“Like when the herring moved in to very shallow waters with sandy bottom,” he recollects. “It was a freezing cold January day. The original plan was to look for whales from my boat, but with temperatures of minus 12 degree Centigrade, I couldn’t start the boat engine. I decided to look for whales travelling along the coastline by car. At a place called Sommarøy in Northern Norway, I observed a group of orcas and humpback whales feeding on herring close to shore.”
“I parked my car very close to where the whales were feeding, and launched my drone, a DJI Phantom 3 Pro. Standing at the shoreline, I couldn’t understand how spectacular this would look from the air. From that perspective, I could clearly see the enormous school of herring as a dark patch against the green sea-floor. It was amazing to see how the herring tried to keep their distace from the orcas. Even better, the orcas were using tail slaps to stun the fish before eating them, one by one.”
“Orcas are actually quite picky when it comes to eating herring, they often take only the good parts, leaving the head behind. The leftovers are taken care of by hungry gulls. This was really an unique situation since the herring normally stay in deeper waters where they are difficult to see. In 9 seasons, I have only seen this situation once!”
“Likewise, it is also very exciting to follow a group of humpback whales as they catch herring in their bubble nets. You see the group do a synchronised dive, then you just have to wait. You never know when or where they come up again, or if there will be any action at all. But if the hunting is a success, the whales come to the surface like rockets with wide open mouths, filling up with herring and water. It’s a spectacular view!”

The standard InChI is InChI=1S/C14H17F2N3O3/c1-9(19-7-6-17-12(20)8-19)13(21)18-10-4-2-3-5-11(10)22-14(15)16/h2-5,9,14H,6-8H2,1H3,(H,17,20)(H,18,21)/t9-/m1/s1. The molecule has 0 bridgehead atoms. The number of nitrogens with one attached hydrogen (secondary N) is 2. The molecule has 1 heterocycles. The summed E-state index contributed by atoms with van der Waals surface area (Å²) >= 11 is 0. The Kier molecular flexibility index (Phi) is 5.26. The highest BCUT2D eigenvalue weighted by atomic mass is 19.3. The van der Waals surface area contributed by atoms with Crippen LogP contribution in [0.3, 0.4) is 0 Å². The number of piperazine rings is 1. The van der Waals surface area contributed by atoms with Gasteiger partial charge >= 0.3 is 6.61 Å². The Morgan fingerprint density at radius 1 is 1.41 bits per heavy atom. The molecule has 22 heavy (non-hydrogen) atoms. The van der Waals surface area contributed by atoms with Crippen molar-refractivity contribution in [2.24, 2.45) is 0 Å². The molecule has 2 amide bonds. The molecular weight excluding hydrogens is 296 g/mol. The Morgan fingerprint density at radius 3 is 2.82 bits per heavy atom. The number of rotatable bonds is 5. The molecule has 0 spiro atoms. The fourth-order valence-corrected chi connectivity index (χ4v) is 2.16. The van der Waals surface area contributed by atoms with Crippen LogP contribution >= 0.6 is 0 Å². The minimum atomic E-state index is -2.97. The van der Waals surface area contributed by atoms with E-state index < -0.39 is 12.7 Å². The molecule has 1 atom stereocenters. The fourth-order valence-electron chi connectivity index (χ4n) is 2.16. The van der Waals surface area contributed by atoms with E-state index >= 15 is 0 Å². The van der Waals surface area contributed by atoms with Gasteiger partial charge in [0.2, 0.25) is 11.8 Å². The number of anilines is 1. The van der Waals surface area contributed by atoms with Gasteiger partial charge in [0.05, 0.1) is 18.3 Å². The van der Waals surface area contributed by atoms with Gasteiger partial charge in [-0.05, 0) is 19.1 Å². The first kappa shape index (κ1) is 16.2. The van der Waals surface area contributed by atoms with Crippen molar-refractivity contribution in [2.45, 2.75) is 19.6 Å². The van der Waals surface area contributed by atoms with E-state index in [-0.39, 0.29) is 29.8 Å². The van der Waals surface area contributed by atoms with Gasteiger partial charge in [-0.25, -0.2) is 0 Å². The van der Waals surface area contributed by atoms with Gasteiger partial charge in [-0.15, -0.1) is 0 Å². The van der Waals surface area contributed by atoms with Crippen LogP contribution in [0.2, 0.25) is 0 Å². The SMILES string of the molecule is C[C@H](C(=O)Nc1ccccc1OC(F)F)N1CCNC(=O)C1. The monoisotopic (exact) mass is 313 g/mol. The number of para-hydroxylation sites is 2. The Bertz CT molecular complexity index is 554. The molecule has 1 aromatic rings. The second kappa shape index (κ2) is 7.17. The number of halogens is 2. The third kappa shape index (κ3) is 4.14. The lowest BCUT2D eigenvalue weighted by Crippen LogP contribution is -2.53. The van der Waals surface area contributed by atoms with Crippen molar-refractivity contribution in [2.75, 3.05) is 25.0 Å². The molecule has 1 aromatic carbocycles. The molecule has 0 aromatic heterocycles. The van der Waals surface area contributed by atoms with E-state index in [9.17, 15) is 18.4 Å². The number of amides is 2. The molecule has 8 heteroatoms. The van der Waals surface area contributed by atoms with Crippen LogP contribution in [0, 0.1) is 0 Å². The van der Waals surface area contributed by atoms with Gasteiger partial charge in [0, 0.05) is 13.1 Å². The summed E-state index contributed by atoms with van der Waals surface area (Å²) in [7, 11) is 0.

Whales and fishing vessels
There is an extensive but regulated fishery for herring in Norway, in the same area where the whales gather.
“One could think this would be a problem for the whales,” suggests Bergersen, “But it might also be a benefit, at least in short term. The whales know the sound of a herring vessel, and they very often seek out the boats! There will always be herring escaping the fish net – an easy meal for the whales! Both orcas and humpbacks crowd the vessels, and it can be a really intense situation with gulls joining in too!”
“The sound and sight of hundreds of hungry gulls and whales can be overwhelming. It’s rare that any whales get caught in the herring fish net, but it can happen. Usually orcas can free themselves without physical injuries. This is unfortunately not the case for humpback whales swimming into fishing nets meant for cod. Every year, some humpbacks get entangled. Often, they are freed by the coast guard, but others are not so lucky.”
All year whale watching
The best time to visit is between late October and mid-January. While Tromsø is the best place for winter whale watching, the Vesterålen coast and Andøya are better in the summer months. Here, large blooms of plankton support the species upon which whales rely. The fish stocks attract sperm, pilot, humpback, minke, fin, and killer whales, as well as dolphins and porpoises. Cetaceans can be seen at these locations year-round.
Winter safaris are operated by dozens of different companies.
View more images and footage in our gallery here.